Effect of 3,7-dithiPGE1 on outflow facility in perfused enucleated human eyes. (A) Summary of perfusion data (mean ± SEM for six eyes). Measured outflow facility was normalized to baseline readings (30 minutes) before treatment. Anterior chamber contents were exchanged with normal media (gray) or normal media containing 10 nM 3,7-dithiaPGE1 (black). *Time points when facility between drug-treated and contralateral eyes are significantly different (P < 0.05). (B) A comparison of mean (±SEM) outflow facilities for drug-treated and media-perfused eyes 30 minutes before (solid black, solid gray) and after (striped black, striped gray) drug exchange. Significance between before and after the exchange in drug-treated and medium-perfused eyes was analyzed by one-way ANOVA followed by the Bonferroni multiple comparison test (P < 0.05). (C, D) Histologic sections (sagittal) through angle tissues of perfused human eyes (Donor #22) examined by H&E staining.
Figure 7.
 
Effect of 3,7-dithiPGE1 on outflow facility in perfused enucleated human eyes. (A) Summary of perfusion data (mean ± SEM for six eyes). Measured outflow facility was normalized to baseline readings (30 minutes) before treatment. Anterior chamber contents were exchanged with normal media (gray) or normal media containing 10 nM 3,7-dithiaPGE1 (black). *Time points when facility between drug-treated and contralateral eyes are significantly different (P < 0.05). (B) A comparison of mean (±SEM) outflow facilities for drug-treated and media-perfused eyes 30 minutes before (solid black, solid gray) and after (striped black, striped gray) drug exchange. Significance between before and after the exchange in drug-treated and medium-perfused eyes was analyzed by one-way ANOVA followed by the Bonferroni multiple comparison test (P < 0.05). (C, D) Histologic sections (sagittal) through angle tissues of perfused human eyes (Donor #22) examined by H&E staining.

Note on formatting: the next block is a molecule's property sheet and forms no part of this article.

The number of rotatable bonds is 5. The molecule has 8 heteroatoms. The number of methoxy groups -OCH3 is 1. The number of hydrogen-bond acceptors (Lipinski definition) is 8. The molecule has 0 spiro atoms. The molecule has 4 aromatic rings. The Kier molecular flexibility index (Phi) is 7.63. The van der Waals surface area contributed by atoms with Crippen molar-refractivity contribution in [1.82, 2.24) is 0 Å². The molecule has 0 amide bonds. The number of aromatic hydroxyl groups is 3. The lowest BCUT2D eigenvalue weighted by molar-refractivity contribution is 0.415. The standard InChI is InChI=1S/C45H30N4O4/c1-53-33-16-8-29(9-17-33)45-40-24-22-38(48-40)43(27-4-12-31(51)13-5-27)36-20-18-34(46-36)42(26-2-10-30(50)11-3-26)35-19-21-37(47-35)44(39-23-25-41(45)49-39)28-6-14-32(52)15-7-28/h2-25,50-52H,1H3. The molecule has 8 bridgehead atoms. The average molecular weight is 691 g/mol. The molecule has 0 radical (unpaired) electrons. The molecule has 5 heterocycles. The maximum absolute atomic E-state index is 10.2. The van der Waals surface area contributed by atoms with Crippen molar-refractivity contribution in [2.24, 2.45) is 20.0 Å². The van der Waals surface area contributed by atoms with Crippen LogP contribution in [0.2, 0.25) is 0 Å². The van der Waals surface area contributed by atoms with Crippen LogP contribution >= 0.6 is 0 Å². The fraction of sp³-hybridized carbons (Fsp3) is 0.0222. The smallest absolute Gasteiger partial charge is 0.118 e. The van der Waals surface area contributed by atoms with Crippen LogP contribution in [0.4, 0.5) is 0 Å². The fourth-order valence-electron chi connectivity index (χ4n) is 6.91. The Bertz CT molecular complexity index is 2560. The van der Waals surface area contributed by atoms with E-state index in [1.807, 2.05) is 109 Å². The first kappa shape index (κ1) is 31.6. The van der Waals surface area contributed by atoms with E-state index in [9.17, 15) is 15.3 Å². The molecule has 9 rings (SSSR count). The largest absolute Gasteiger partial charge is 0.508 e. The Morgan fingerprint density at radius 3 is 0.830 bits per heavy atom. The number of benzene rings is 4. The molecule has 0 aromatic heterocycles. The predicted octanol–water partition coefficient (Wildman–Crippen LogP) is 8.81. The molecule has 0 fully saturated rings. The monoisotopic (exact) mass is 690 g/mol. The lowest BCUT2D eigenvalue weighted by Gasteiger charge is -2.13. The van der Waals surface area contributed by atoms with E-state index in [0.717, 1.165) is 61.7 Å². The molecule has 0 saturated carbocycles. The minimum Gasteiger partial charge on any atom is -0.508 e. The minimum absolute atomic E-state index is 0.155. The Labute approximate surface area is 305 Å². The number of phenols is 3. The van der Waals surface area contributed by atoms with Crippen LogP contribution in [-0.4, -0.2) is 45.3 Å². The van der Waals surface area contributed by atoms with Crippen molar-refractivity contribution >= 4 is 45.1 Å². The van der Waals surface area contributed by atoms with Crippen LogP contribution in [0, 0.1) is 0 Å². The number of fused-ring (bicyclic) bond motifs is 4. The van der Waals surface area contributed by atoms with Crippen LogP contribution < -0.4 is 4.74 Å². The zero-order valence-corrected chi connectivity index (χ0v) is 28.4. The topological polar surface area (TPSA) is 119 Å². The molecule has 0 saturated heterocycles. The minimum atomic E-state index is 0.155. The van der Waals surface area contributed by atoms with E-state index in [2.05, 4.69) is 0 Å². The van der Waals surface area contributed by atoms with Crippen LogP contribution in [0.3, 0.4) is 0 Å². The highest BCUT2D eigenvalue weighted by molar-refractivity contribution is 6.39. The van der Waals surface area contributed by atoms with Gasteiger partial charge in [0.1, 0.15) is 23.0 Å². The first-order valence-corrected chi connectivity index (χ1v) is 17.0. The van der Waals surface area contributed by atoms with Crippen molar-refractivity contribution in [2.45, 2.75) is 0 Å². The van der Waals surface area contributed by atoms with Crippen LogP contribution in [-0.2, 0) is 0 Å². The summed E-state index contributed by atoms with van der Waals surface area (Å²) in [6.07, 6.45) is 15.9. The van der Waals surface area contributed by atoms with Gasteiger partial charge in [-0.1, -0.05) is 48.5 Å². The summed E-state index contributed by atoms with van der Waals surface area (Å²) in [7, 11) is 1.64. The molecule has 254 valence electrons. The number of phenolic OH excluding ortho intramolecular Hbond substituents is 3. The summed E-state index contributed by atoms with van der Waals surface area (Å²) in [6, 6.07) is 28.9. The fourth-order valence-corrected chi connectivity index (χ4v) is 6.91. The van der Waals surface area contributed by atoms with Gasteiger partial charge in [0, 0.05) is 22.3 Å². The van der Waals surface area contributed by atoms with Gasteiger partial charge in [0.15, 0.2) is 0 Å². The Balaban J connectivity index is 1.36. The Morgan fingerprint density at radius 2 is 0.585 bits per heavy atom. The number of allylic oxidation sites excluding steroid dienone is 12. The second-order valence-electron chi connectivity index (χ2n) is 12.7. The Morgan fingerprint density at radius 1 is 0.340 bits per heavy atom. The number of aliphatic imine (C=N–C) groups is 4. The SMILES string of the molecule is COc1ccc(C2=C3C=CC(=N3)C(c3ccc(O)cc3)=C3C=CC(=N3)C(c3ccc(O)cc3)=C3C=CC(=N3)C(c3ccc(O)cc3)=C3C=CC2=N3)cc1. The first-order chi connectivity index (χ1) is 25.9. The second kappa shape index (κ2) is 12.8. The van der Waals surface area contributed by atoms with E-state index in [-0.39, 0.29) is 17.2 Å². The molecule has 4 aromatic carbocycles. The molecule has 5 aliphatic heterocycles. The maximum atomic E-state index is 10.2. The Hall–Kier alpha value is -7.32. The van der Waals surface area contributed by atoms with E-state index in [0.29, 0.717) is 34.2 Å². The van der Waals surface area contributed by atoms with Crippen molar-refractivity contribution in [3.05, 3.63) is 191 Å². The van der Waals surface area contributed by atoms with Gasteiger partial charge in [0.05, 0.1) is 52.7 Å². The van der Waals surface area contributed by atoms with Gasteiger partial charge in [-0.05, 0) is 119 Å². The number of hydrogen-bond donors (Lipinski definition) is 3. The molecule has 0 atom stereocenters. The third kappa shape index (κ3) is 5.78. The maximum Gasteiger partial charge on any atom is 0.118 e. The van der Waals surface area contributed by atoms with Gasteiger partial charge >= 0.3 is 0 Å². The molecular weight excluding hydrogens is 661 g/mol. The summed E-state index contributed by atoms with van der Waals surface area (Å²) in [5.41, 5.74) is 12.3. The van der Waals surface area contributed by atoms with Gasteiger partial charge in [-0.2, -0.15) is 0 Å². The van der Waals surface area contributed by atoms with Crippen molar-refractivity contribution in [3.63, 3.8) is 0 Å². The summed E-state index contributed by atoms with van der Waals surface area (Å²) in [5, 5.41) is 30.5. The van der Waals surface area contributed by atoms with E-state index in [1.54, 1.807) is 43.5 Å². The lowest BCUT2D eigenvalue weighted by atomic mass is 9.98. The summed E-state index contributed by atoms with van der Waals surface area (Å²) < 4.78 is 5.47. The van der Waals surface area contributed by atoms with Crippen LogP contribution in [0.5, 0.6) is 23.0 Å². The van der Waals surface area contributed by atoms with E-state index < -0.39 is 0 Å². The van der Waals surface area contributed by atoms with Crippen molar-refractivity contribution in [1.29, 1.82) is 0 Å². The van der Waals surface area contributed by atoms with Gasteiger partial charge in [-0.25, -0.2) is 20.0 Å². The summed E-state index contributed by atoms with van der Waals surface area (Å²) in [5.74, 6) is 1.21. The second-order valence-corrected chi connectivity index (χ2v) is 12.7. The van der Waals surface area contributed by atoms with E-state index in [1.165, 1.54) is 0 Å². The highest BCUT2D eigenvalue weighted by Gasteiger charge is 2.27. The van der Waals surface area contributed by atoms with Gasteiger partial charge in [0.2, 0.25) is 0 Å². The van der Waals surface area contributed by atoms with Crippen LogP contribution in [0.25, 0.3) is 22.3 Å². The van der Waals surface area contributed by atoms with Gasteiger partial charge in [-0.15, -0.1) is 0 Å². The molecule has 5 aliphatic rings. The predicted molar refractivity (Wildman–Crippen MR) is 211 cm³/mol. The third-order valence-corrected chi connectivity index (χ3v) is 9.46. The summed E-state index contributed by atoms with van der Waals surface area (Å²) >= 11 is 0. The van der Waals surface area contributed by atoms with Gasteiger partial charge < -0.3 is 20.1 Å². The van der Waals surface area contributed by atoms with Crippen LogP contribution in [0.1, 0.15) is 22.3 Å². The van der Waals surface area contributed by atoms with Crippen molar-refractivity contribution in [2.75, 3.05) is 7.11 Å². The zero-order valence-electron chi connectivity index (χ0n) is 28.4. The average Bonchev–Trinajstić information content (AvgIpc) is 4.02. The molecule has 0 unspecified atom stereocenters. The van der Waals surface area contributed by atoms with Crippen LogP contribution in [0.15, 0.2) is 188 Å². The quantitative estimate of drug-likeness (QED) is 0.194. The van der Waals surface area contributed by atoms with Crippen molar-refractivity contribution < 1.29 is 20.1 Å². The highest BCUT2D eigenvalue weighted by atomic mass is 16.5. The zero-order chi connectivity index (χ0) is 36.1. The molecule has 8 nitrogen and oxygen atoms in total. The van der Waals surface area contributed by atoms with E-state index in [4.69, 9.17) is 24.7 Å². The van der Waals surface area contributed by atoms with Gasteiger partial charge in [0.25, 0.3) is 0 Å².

Discussion
This study demonstrates that PG-EP4 receptors are expressed by both SC and TM cells of the human conventional outflow pathway and that activation of these receptors, using a selective agonist, results in an immediate and substantial increase in outflow facility. Our observations suggest that PG-EP4 receptor activation via PGE2-mediated paracrine signaling between resident cells of the human conventional outflow pathway participates in the regulation of aqueous humor dynamics. 
Our expression results are consistent with previous studies that found PG-EP4 receptors expressed throughout the conventional outflow pathway. 22 24 Our study extended these initial findings by validating the presence of PG-EP4 receptors in cultured human TM and SC cells. In a significant finding, we demonstrated that PG-EP4 receptors were located at the plasma membrane by using a cell surface biotinylation technique. This observation is consistent with previous studies showing functional PG-EP4 receptors in immortalized human TM cells (TM-3). 25 However, our data provide the first evidence of PG-EP4 expression in primary cultures of human TM and SC cells. 
Currently, there are two compounds under development that target PG-EP4 receptors and efficaciously lower IOP in both canines and nonhuman primates. 8,9 Studies in nonhuman primates used the same compound tested in the present study, 3,7-dithiaPGE1, and showed that IOP lowering was due to effects on conventional outflow and not aqueous humor production or uveoscleral outflow. 9 Of note, in a recent study by Toris et al. (unpublished data, 2010), the PG-EP4 receptor agonist lowered IOP in monkeys, apparently via a uveoscleral-dominant mechanism. Because of species differences in the effects of the PG-FP and -EP4 receptor agonists on conventional versus unconventional outflow, we examined 3,7-dithiaPGE1 in perfused human eyes. In contrast to results with PG-FP receptor agonists, we observed that 3,7-dithiaPGE1 increased outflow facility in humans, similar to the previous report in nonhuman primates. Using histologic analysis, we examined the anterior angle—specifically, the TM and SC tissues. Although we identified no morphologic changes with light microscopy, the morphologic correlations with increases in outflow facility may be detectable at the electron microscopic level.